We still remember those teachers of ours fondly. I would have liked to talk more about them, but there is no room for this here. Noticeably many of them postponed marriage until the end of their forties and more. A main reason for this was their desire for education and for establishing themselves, as was the case with Jamil ‘Ali, ‘Ali Hasan ‘Oudeh, Jamal Badran, Nicola Zeyadeh, and George Khamis (who never married). This phenomena of late marriage included the administrators as well, such as Henry Knezuvitch, Fakhri al-Khatib, and Emil Hamati. The latter, I believe, never married. As to the style of preparing classes, some like Nicola Zeyadeh, Muhammad al-Haj Meer, Ishaq Mousa al-Husseini, Abdul Rahman Bushnaq, Salim Katoul, and Muhammad Abdul Salam al-Barghouti expected the student to do most of the work, limiting their role to general direction. Others, such as George Khamis, would tire themselves out teaching the lesson, and Jamil ‘Ali would exhaust himself explaining advanced math, which he greatly loved. George Hourani still amazes me with his ability to teach to senior students in the college four hefty subjects: Latin, Greek and Roman history, logic, and the history of philosophy.
A Day in the Life of the College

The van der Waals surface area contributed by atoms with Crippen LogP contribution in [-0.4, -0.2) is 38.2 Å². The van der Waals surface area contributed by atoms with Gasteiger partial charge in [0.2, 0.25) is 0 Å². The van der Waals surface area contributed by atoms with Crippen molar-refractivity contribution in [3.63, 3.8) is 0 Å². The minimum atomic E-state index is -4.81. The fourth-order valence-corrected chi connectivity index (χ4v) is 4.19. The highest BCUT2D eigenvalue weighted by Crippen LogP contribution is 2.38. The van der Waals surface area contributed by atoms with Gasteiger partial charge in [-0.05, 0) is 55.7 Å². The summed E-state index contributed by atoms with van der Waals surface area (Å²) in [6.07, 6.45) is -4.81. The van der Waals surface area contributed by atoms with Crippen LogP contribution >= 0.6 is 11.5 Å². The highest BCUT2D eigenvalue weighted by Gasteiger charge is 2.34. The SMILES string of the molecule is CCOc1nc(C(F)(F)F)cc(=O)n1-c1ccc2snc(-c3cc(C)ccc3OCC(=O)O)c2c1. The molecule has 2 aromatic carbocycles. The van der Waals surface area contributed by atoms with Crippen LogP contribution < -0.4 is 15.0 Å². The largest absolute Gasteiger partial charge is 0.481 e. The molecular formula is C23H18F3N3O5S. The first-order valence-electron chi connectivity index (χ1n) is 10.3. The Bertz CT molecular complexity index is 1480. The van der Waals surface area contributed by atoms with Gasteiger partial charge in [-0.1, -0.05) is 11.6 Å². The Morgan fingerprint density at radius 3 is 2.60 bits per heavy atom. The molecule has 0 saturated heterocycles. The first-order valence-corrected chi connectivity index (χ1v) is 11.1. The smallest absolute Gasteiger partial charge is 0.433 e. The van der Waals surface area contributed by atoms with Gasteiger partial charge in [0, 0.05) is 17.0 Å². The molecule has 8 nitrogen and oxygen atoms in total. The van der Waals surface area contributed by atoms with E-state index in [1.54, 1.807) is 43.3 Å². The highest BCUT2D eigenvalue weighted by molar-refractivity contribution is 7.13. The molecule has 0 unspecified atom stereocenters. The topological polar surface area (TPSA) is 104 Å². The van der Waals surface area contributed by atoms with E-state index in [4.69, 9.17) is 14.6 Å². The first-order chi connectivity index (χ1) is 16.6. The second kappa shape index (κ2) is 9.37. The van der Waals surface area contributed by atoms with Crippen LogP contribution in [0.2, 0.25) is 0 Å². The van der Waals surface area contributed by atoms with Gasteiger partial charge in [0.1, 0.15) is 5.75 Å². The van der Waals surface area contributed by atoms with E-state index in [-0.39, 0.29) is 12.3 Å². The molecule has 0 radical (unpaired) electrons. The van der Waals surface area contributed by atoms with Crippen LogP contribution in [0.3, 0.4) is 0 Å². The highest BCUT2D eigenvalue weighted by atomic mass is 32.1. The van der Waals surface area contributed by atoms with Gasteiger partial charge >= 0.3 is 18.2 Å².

The students were awakened at 6:00 A.M. every day by a bell rung by that day‘s proctor. They prepared themselves for breakfast at 7:00 A.M., by which time the students of the "house"—the house rented by the college for some of its students—had arrived. It was self-service: each group of ten students would sit at a table, and one of them would serve the rest for a week. After breakfast, at the prompting of the proctor, the students left the hall in the same order as they had entered. Classes began at 8:00 A.M. Each class was forty-five minutes with just a few minutes between classes. The students had five classes before noon, and two after lunch. Friday and Sunday were the official holidays. Between 3:30 P.M. and 6:00 P.M. mandatory athletic activities, such as soccer and basketball, would take place. Although there were tennis courts, tennis was considered a luxury practiced only by a few of the students and faculty. Dinner was at 6:00 P.M., and after it at 7:00 P.M. mandatory study period, or "preparation" as it was called, began. The students would study two hours every evening under the supervision of a proctor. The discipline officer used to select proctors from the senior class, and they would take turns supervising the students during study periods and sleeping hours. Each bedroom had its own proctor. There were five rooms, four of which could take twelve students and one twenty-four students. A special proctor was responsible for timing classes and for mandatory activities throughout the week. A little after 9:00 P.M. the students went to sleep, and studying and all other activities would not be allowed until the morning of the next day.